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70 Cards in this Set

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Frontal Bone forms what?
the forehead and the superior portion of the orbital fossa
The frontal sinus is what?
A midline cavity within the frontal bone between the supraorbital regions
The frontal bone articulate with what bones?
The ethmoid bone and the sphenoid bone, as well as the zygomatic bone, nasal, and parietal bones. (5 articulations)
The occipital bone forms what?
the posterior and inferior portion of the skull
what is the foramen magnum?
the large opening in the inferior portion (base) of the occipital bone through which the brainstem passes. The brainstem passes through the foramen magnum at the level of its junction with the spinal cord.
what are the occipital condyles?
the smooth bumps located laterally of the foramen magnum.
what articulates with the occipital condyles?
the concave facets of the atlas.
what is the jugular foramina?
small, oval openings formed along the suture between the occipital bone and temporal bone. they are the openings for the passage of the internal jugular veins as well as cranial nerves IX, X, XI
what are the zygomatic bones?
they form the lateral wall and part of the floor of the orbit of the eye.
what is the temporal process of the zygomatic bone?
the process that points posteriorly and articulates with the zygomatic process of the temporal bone.
what is the zygomatic arch?
the arch that is formed by union of the zygomatic process of the temporal bone and the temporal process of the zygomatic bone. this arch forms the cheek bone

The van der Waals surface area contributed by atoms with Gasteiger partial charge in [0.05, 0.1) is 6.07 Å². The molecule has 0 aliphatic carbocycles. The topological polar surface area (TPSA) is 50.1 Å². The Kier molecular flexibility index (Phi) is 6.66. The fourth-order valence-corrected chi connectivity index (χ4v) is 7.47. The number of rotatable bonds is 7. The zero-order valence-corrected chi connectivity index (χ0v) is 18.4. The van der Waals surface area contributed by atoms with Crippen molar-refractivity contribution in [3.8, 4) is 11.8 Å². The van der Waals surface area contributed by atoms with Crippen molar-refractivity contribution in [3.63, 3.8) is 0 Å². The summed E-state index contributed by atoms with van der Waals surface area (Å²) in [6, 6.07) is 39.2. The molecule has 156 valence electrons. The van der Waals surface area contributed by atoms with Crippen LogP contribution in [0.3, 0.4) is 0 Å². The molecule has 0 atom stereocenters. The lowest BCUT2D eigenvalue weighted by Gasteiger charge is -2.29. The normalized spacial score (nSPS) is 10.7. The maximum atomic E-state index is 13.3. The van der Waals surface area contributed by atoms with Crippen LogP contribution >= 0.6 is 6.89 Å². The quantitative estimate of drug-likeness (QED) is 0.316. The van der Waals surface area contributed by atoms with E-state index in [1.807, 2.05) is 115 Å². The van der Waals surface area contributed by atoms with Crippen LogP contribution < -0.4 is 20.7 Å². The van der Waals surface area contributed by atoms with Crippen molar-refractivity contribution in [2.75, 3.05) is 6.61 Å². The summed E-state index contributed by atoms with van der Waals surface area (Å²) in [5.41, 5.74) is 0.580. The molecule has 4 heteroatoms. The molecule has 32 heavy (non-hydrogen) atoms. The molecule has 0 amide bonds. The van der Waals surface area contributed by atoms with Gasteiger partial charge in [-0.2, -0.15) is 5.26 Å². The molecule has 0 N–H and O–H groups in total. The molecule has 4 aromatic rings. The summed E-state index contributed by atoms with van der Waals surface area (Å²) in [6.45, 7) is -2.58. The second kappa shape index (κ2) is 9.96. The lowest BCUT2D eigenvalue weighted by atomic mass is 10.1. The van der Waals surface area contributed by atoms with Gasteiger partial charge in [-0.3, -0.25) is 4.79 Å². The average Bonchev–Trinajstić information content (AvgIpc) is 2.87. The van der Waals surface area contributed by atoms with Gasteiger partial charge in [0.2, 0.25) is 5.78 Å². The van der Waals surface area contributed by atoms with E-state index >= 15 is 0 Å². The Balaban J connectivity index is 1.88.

what is the frontal process of the zygomatic bone?
process that forms the lateral wall of the orbit and it articulates with the frontal bone
what are the palentine bones?
they form the posterior portion of the hard palate and a portion of the orbit. home of the horizontal plate (posteriorly boundary of the palantine process of the maxilla)
what are the nasal bones?
they form the bridge of the nose. they articulate with both the frontal and maxilla
what are the lacrimal bones?
they form a portion of the orbit and contain the opening for the nasolacrimal duct. (conducts tears)
What is the sphenoid bone?
forms part of the floor and lateral walls of the cranium. it looks like a pterodactyl.
what are the greater wings of the sphenoid bone?
help give the sphenoid bone its characteristic 'bat' shape. they extend laterally and can be seen in the lateral view of an articulate skull.
what do the greater winds of the sphenoid bone articulate with?
the frontal bone and the parietal bone on each side of the skull. a portion also forms the posterior portion of the eye orbits.
what are the lesser wings of the sphenoid bone?
small, wing-shaped structures located medial to the greater windgs. the optic canals pass through them. the wings also form the superior portion of the superior orbital fissures.
what are the optic canals?
pass through the lesser wings of the sphenoid bone. where the optic nerves pass.
what are the superior orbital fissures?
diagonal slits located lateral to the optic canals. the lesser and greater wings of the sphenoid bone form the borders of the superior orbital fissures. they are passageways for nerves and blood vessels.
what is the body of the sphenoid bone?